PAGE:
Marie RavenSoul is a freelance writer and is the owner of the website In Satan’s Honour- Satanism and Demon Worship. She is the author of ‘At Satan’s Altar- A Collection of Prayers, Chants, Affirmations, Hymns, and Rituals.’

She is currently studying Creative Writing at the University of Toronto. Her other interests include painting, reading, photography, haunted dolls, The Tarot, and music.

Book Review: The Night Weaver by Monique Snyman

Review by Stephanie Ellis

Rating: 4/ 5 stars

‘SHADOW GROVE IS A PERFECTLY PLEASANT TOWN …

Shadow Grove isn’t a typical town. Bad things happen here. Children disappear, one after the other, and nobody is doing anything about it. Parents don’t grieve, missing posters don’t line the streets, and the sheriff seems unconcerned.

Seventeen-year-old Rachel Cleary lives on the outskirts of Shadow Grove, next to the creepy forest everyone pretends doesn’t exist. Usually, the forest is filled with an eerie calm, an unmistakable graveyard solemnity. But the trees have started whispering, forgotten creatures are stirring, and the nights feel darker than ever.

Something is stalking the residents of Shadow Grove, changing them into brain-dead caricatures of themselves. It’s up to Rachel to stop the devouring of her hometown before all is destroyed and everyone she loves is forever lost.’

When the nights begin to draw in early, a spooky read is a must and The Night Weaver does not disappoint. The main character, Rachel, is a terrific role model for young female readers, someone who is different but is strong enough to go her own way and pretty much not care what the ‘popular’ crowd say or do. No stranger to loss with the death of her best friend some years before and then the loss of her father, she has become fiercely independent, although sadly much of this is due to the emotional distance that has grown between Rachel and her mother as a result of the latter’s difficulty in dealing with her grief.

Whilst the rest of the town is strangely reluctant to explore the forest, Rachel is convinced that is where the children have gone. With the support of her neighbour’s grandson, the two cross the border into the woods and experience the ‘other world’ of the Fae. As Rachel fights to rescue the children, she becomes involved both with a Fae prince and with the very human Greg Pearson. The pacing is good and whilst it discusses Rachel’s relationship with her mother and her own memories of her father, it does not become mawkish and allows the magic of the story to keep the pages turning.

As someone who tends to avoid books featuring the Fae (usually because the author has made them too ‘sparkly’ or twee for me), I found this was a hugely entertaining YA romp with Snyman keeping the balance between darkness and romance perfectly. As a secondary school librarian, this is a book that may yet find its way onto my workplace shelves.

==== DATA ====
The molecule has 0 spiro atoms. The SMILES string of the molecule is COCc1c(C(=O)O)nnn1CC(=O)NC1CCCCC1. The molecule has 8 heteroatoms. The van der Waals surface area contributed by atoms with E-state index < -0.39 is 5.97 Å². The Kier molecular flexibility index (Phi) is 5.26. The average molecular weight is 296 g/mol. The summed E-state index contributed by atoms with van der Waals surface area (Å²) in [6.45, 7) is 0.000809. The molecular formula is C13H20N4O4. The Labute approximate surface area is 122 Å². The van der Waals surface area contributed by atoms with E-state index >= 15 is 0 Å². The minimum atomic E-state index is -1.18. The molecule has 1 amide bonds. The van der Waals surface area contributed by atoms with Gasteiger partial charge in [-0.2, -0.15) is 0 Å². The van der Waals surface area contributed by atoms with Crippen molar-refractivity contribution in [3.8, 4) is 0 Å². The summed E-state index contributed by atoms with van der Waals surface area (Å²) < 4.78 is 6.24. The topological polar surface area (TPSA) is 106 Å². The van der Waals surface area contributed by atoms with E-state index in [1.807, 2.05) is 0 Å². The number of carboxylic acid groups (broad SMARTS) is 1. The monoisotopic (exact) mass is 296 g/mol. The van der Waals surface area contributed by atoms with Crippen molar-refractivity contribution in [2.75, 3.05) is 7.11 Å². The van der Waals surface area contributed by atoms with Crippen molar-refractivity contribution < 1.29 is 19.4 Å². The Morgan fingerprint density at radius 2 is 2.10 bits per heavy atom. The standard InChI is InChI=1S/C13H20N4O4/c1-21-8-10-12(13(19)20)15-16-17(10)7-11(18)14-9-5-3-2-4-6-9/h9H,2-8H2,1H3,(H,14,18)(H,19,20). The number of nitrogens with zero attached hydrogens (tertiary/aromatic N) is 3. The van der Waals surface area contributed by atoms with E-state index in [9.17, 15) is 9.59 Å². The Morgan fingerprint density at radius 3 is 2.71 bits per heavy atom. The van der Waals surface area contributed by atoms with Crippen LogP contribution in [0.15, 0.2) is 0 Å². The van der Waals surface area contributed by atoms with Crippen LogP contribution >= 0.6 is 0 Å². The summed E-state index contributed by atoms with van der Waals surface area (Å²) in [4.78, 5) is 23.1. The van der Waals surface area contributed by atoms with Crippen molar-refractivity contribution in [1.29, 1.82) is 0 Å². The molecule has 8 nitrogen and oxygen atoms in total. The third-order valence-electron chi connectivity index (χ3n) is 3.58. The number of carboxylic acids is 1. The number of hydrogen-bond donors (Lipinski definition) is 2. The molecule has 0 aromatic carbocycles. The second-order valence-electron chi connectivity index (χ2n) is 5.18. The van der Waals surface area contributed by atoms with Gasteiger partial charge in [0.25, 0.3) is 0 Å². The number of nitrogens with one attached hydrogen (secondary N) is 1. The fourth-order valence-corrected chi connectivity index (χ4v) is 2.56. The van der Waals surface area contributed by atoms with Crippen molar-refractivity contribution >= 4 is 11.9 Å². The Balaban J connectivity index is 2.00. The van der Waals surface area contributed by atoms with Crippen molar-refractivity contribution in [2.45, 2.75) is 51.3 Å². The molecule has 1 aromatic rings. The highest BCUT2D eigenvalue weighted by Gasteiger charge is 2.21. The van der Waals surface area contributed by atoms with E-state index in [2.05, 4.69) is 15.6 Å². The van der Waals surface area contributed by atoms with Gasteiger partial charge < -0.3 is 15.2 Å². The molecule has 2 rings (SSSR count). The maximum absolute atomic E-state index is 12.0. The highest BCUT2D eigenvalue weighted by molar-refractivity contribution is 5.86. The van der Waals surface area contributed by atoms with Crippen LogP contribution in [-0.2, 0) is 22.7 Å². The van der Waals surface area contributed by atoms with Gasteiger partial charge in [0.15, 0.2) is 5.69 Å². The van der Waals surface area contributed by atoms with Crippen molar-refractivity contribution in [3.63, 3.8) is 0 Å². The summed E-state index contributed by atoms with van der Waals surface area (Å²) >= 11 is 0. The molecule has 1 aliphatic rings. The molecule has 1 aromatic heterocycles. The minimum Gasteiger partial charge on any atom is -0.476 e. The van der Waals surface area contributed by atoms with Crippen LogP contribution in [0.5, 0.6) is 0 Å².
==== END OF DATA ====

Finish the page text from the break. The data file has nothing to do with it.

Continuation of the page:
Chilling Chat with Best in Blood Winner Tara Vanflower

chillingchat

Tara Vanflower is a vocalist whose music has been described as ambient, experimental, and darkwave. In October 1994 she became a vocalist for darkwave outfit Lycia. She married fellow band member Mike VanPortfleet.

Her debut solo album, This Womb Like Liquid Honey, was released in 1999. This was binb2018followed in 2005 with My Little Fire-Filled Heart. Vanflower appeared on the Type O Negative song “Halloween in Heaven” off their 2007 album, Dead Again.
She has also appeared with side projects Black Happy Day with Timothy Renner, Secondary Nerve with Daniele Serra and numerous collaborations including Oneiroid Psychosis, Dirge, Numina, The Unquiet Void, Falling You and Methadrone.

The majority of her creative energy is spent these days writing. She is the author of Lives of Ilya, and Violent Violet and its sequels.

NTK: Welcome back to Chilling Chat, Tara! Thank you for joining me today. How does it feel to be named “Best in Blood?”

TV: Honestly, it’s bizarre to me. I’m so isolated as far as the “writing world” goes so I don’t know much about what goes on with anything. I was blown away when I got the call because I’m so not used to getting any attention for writing.

NTK: Violent Violet is pretty awesome. Could you tell the Addicts more about it and what made it so special?

TV: I think for me it’s because Violet’s world is so relatable. I think we’ve all either had friends like her and her friends, or we are her and her friends. At least those of us who grew up on the fringe. I do my best to describe her world in detail so the reader can see it in their mind like a movie. The characters are real to me so I just let them map their own course and I do my best to describe where they go and where they’re feeling. Despite the fact that the supernatural is involved I try to show realistic reactions to the sometimes outlandish situations she finds herself in. I try to show the humor, the fears, sorrow, lusts etc. One thing that always bothered me about any type of supernatural book, film, etc. is people don’t ask the questions I think most of us would ask. A lot of times there’s no personal struggle with accepting things or realistic responses to trauma and abuse and I tried to be real about that. I think these characters are real enough that you don’t want to stop hanging out with them when their bookends, which is exactly why I have continued to write their stories and have added more characters and a broader scope as the books continue. What started out as a girl and her small group of friends in a small town is now a catalog of characters and alt dimensions.